As I grew stronger at judo I began competing across Africa and in August 2013, I came to Brazil for the Judo World Cup. Another DRC competitor called Popole Misenga and I were staying in a hotel in downtown Rio when our coach abandoned us. He told us he was going out to get something but then he never came back. Popole and I were left in the hotel with nothing. We didn’t have any money or any ID – everything was in the coach’s bag. The hotel wouldn’t even let us eat because we couldn’t prove we were staying there.

After three days, the water in the mini bar ran out, and I felt desperate. I told Popole I’d find somebody on the street to help us, but nobody could understand me as they spoke Portuguese rather than French. I looked for black people, and started asking them if they were African too. Eventually a man took me to a hair salon where there were women from Angola who could speak French. I slept on the floor of that salon for two weeks, then one of the customers said I could stay with her. I got a message to Popole and he left the hotel too. Together we claimed asylum in Brazil, where I still live today.

When I first arrived in Brazil, I didn’t know the Olympics were happening. It wasn’t until former Brazilian judo champion Flávio Canto heard about Popole and I through a charity that was helping us, that I realised we might have a chance to train again. He’d set up an NGO called Instituto Reação, which provides free lessons in martial arts to teenagers and adults, and eventually put us forward for the Refugee Olympic Team. We didn’t even have judo robes but now we’re getting to compete against some of the best athletes in the world. I can’t believe it. It makes me so happy. Not many people get opportunities like this.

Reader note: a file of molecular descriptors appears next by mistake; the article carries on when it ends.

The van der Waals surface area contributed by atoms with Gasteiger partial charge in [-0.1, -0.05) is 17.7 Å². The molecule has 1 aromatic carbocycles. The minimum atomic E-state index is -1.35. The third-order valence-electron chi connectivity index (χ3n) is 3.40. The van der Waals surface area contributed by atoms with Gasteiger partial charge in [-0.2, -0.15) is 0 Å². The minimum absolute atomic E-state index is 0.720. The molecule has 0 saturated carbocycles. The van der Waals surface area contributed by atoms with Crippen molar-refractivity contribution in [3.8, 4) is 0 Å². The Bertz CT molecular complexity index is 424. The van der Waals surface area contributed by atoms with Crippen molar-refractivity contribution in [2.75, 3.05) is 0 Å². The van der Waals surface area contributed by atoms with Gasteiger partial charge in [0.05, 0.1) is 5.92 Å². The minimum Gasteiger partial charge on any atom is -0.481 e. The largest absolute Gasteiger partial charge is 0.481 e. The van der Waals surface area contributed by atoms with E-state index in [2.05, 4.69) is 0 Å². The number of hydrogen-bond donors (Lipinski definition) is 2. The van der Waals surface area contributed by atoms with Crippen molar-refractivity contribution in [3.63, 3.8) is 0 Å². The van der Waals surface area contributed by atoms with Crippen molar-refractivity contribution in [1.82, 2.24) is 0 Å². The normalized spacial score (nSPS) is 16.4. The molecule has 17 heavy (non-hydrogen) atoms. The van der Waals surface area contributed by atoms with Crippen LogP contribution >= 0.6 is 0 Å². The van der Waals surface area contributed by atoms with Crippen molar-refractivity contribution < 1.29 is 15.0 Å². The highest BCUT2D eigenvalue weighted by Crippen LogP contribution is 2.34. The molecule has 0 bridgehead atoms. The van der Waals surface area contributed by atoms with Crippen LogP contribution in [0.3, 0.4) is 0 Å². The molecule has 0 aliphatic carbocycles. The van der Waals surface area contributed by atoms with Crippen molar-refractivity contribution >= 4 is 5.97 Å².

Now, I live in a small apartment in Bonsucesso in the north of Rio; I train three times a week and I’m studying Portuguese. It’s hard to pay for electricity, rent and water but it’s worth it.

Competing at the Olympics doesn’t scare me – I know that God will protect me. I want to win on behalf of every refugee out there – everyone who’s had to flee suffering in order to survive. And I want to win for my mum, too. Every day, I send messages on Facebook to people back home to see if they know where my family is. Everyday I’m thinking about them, if they’re dead or alive. I don’t know anything. I just tell myself that if I work hard and earn enough money, one day I can find them. I want them to see that their daughter is fighting in the Olympics. All the other athletes will have their family watching them, but where is mine?”

The Refugee Olympic Team: the world's most inspirational team